Form and Content
Sea and Sardinia is chronologically the second of D.H. Lawrence’s Italian travel books, after Twilight in Italy (1916) and before Etruscan Places (1932), which was written two years before Lawrence’s death and published posthumously. In most respects, Sea and Sardinia is not like a travel book at all, at least not as one normally understands that genre, for there is little in the way of specific guidebook commentary or romantic reflections. Though written almost as a journal of the brief trip to and through Sardinia which he and his wife, Frieda von Richthofen Lawrence, took from their home on Sicily, Sea and Sardinia is actually a highly subjective collection of Lawrence’s impressions. The Lawrences made their excursion in order to investigate the possibility of living on Sardinia, but the normal considerations of those seeking a new home appear only obliquely behind the motifs of inertia and mobility, freedom and bondage, masculinity and femininity which are important elements in other Lawrence works.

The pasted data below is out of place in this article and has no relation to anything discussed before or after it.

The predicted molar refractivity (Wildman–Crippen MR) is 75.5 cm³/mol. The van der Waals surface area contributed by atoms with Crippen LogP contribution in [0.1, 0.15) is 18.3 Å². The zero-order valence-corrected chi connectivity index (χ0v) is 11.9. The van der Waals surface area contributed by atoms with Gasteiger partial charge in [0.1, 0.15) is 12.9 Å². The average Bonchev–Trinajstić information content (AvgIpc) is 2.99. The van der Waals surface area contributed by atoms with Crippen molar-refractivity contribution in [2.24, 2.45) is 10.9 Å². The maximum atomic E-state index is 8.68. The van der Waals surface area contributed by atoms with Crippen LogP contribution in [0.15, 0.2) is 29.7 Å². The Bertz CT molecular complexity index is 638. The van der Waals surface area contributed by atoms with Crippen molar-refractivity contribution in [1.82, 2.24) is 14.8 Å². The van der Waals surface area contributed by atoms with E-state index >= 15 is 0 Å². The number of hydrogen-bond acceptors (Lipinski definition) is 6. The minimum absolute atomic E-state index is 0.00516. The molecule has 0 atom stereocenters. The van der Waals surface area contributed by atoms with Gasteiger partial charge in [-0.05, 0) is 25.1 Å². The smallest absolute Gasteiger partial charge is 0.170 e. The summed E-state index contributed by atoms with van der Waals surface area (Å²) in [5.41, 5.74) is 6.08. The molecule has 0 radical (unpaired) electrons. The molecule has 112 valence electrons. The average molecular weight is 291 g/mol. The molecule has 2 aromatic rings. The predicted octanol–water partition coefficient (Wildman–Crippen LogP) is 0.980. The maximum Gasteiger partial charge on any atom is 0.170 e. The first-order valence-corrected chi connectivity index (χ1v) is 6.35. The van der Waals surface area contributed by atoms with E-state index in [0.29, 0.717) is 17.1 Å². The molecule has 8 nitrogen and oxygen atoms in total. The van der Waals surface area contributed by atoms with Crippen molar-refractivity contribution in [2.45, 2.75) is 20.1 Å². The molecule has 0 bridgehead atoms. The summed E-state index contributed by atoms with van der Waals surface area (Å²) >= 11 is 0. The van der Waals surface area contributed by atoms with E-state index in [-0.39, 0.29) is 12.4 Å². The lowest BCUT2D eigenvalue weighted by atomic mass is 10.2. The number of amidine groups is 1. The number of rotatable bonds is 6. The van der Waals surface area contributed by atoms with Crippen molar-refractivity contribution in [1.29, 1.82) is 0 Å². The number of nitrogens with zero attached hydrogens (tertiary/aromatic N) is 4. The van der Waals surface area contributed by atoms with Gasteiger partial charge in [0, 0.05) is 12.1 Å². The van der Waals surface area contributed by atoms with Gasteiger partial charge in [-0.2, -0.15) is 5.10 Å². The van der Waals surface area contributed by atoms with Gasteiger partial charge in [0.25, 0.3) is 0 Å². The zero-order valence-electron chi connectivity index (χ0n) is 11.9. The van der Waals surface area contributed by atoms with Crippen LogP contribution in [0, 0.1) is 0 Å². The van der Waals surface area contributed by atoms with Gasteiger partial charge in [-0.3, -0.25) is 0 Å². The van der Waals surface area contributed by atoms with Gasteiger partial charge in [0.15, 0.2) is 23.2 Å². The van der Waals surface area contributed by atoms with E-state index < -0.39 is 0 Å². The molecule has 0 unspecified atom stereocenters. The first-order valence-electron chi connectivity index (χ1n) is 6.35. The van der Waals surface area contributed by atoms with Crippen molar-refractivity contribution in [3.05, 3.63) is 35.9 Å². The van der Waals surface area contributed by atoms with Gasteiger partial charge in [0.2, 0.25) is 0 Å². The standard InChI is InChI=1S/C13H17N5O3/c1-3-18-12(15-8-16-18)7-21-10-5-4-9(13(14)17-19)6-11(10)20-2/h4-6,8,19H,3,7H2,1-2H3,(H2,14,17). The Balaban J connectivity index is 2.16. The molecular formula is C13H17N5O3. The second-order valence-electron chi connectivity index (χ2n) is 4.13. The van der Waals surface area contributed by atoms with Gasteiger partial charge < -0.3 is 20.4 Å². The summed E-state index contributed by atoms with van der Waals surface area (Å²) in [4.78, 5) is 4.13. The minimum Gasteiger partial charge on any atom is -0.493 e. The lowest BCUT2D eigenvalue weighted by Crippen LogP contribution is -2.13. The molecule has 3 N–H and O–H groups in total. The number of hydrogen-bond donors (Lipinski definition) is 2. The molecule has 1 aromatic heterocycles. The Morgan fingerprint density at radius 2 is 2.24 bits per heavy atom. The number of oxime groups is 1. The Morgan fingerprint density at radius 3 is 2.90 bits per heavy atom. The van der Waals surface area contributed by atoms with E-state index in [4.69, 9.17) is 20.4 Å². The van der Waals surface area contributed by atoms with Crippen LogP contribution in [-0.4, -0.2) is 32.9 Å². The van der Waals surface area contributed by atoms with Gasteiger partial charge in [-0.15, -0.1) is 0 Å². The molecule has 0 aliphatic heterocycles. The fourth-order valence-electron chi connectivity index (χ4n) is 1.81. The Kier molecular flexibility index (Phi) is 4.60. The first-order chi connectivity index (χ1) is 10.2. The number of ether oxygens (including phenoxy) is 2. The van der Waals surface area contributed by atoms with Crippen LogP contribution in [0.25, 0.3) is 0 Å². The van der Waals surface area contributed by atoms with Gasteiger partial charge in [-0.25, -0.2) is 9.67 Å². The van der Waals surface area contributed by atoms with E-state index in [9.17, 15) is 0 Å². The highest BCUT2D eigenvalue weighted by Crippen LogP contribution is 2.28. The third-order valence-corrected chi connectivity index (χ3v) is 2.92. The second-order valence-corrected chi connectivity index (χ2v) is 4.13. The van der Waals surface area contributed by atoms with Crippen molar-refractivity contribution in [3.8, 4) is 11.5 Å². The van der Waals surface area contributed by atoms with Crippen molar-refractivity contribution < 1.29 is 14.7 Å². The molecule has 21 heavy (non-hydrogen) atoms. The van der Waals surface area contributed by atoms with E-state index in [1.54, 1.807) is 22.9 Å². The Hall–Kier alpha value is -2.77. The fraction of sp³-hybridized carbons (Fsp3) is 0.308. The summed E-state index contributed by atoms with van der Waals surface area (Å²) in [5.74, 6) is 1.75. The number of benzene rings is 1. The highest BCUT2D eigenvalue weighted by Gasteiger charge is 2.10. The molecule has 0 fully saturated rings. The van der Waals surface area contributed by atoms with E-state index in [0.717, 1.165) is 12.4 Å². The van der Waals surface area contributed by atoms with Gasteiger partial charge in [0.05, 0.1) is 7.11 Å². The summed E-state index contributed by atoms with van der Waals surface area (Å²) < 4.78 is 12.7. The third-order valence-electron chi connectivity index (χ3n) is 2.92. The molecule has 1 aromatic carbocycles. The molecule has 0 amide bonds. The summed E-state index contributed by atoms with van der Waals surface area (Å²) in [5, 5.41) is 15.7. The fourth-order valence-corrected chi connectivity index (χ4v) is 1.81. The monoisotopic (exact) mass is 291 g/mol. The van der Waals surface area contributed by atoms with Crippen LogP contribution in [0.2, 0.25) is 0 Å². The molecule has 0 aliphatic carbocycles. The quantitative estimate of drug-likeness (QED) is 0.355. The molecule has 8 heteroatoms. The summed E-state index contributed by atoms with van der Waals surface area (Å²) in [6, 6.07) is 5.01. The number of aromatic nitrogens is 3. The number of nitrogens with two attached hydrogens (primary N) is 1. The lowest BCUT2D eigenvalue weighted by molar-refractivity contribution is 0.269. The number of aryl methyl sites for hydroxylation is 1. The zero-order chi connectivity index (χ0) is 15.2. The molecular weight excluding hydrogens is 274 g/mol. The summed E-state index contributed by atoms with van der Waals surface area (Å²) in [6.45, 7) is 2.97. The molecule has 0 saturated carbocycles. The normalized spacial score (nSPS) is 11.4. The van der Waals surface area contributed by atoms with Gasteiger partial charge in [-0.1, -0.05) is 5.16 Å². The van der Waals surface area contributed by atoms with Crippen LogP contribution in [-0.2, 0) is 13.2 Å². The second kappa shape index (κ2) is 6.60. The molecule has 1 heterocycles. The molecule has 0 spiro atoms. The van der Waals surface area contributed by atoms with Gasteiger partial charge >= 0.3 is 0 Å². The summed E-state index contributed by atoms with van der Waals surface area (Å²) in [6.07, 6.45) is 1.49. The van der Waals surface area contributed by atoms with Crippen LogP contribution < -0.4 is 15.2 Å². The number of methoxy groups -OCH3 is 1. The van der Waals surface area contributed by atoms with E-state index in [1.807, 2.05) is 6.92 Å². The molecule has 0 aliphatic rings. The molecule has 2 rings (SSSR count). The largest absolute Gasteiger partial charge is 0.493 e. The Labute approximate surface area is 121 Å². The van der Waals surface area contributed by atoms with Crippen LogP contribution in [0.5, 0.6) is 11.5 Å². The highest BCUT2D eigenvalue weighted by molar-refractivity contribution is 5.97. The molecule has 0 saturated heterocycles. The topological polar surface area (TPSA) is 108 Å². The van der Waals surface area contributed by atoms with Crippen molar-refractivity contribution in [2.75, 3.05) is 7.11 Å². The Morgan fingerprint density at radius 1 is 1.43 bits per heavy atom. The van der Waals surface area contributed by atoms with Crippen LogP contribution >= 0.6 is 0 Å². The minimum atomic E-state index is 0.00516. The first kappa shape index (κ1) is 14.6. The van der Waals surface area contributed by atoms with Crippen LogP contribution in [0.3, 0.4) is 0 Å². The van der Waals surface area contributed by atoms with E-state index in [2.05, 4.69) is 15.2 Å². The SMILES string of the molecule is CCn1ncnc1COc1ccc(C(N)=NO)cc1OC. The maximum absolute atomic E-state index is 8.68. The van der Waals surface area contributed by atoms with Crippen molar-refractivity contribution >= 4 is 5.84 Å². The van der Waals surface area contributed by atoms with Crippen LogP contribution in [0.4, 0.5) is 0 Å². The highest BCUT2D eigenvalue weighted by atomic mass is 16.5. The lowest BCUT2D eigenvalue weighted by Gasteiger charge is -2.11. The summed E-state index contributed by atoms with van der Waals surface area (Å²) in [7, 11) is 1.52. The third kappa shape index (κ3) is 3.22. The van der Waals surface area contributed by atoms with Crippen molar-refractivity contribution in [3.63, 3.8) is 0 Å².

Lawrence, predisposed to melancholy in most of his first-person writings, is predictably irascible throughout much of the trip. His mood contrasts markedly with Frieda’s determined amiability. Lawrence grumbles about everything, from the cold weather they face upon setting out to the general filth of the port of Palermo, the arrogance of peasants they meet, and the low rate of currency exchange. At...
(The entire section is 468 words.)